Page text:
That's when I started to “see the light”. I came to the conclusion that it was a question of chronic indecisiveness in regard to my search for a better life. I couldn’t decide: I didn’t want to give up my search, I didn’t want it to consume my life, so I counted on an unreachable goal, the elimination of all doubts, to be able to return to a normal life. Life is full of difficult decisions that need to be made within certain time limits. Should I let my leg be amputated and avoid the risk of a deadly infection, or should I keep it and take my chances? When should I stop investing time and effort in the search for my lost child? Should I undergo conventional cancer treatment or choose a less common and more promising approach?
If one seeks absolute certainty in order to make up one’s mind, one is bound to be engulfed in OCD because as time passes, pressure to reach an ever-elusive inarguable conclusion mounts and one is stuck in one’s wondering. Like ICBT says, before making a tough choice conscientious people will naturally examine all of its possible consequences, but at one point they need to STOP doing it and follow the path that they judge best given the information available at the time and the time constraints. This ensures one’s self-esteem is preserved should the worst happen.
Regaining control of one’s life is not easy work because, as ICBT states, the more one values a certain outcome, the more difficult it is to end the checking or the wondering concerning that outcome. For instance, a person checking the safety of the knot attaching their feet to a bungee cord will not give up their checking as easily as one checking the knot tying a hook to their fishing line, unless their survival depends on catching a fish.
The “contingency mañana ploy” concept presented by Bill Knaus  was also a factor in my recovery. It warns against the danger of making the completion of a task-dependent upon the obtention of results you have no control over.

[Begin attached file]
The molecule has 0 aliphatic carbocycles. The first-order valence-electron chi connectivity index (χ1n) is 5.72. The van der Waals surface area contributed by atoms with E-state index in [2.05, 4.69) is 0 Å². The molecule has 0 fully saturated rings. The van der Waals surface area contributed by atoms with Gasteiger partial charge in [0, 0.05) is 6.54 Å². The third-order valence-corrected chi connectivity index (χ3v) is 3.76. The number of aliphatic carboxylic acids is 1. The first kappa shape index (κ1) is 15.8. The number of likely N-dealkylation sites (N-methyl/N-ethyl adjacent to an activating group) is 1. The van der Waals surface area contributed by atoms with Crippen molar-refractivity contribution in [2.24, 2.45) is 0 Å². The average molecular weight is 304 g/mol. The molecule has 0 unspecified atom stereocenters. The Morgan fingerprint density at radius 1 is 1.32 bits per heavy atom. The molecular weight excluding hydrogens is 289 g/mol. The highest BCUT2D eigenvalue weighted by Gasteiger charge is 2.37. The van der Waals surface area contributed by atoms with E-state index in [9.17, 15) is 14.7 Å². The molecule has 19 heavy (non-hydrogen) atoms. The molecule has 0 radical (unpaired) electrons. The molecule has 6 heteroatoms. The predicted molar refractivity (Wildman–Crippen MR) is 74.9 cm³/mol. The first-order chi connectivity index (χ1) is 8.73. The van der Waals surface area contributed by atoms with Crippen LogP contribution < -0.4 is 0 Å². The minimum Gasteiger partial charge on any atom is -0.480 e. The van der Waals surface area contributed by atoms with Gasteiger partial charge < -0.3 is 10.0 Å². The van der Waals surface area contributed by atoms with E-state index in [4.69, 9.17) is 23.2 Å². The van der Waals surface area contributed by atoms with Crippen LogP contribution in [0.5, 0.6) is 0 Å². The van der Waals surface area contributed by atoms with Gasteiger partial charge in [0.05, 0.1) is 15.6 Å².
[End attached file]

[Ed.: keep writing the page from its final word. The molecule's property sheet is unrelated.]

For instance, telling yourself “I’ll start the house renovations that need to be done when my quest for a better life is over” is a doomed undertaking from the start. As there are always new information and possibilities, it’s never over, and despite that, you need to persist in your quest because you don’t see any other way to turn again your attention to practical matters.
In my opinion, ICBT is not fundamentally different from ERP. Not really because in both therapies you need to stop indulging in OCD thoughts or reasoning. The difference is that with ERP you stop because this allows you to get used to some degree of uncertainty, which takes the edge of anxiety. With ICBT you stop because you want to stay grounded in reality and escape the “OCD bubble”.
Either way they are great therapies that make you aware of the dangers of endless checking or deliberating, prompts you to set limits to any search for greater certainty, and restores your faith in your decision-making abilities. Both highlights the illusion OCD sufferers are often victim of: they wrongly think that they can come to a conviction beyond all doubts, reasonable or not, by engaging in more obsessional doubts or that they can obtain sustainable peace of mind by carrying on more out-of-control reassurance-seeking strategies.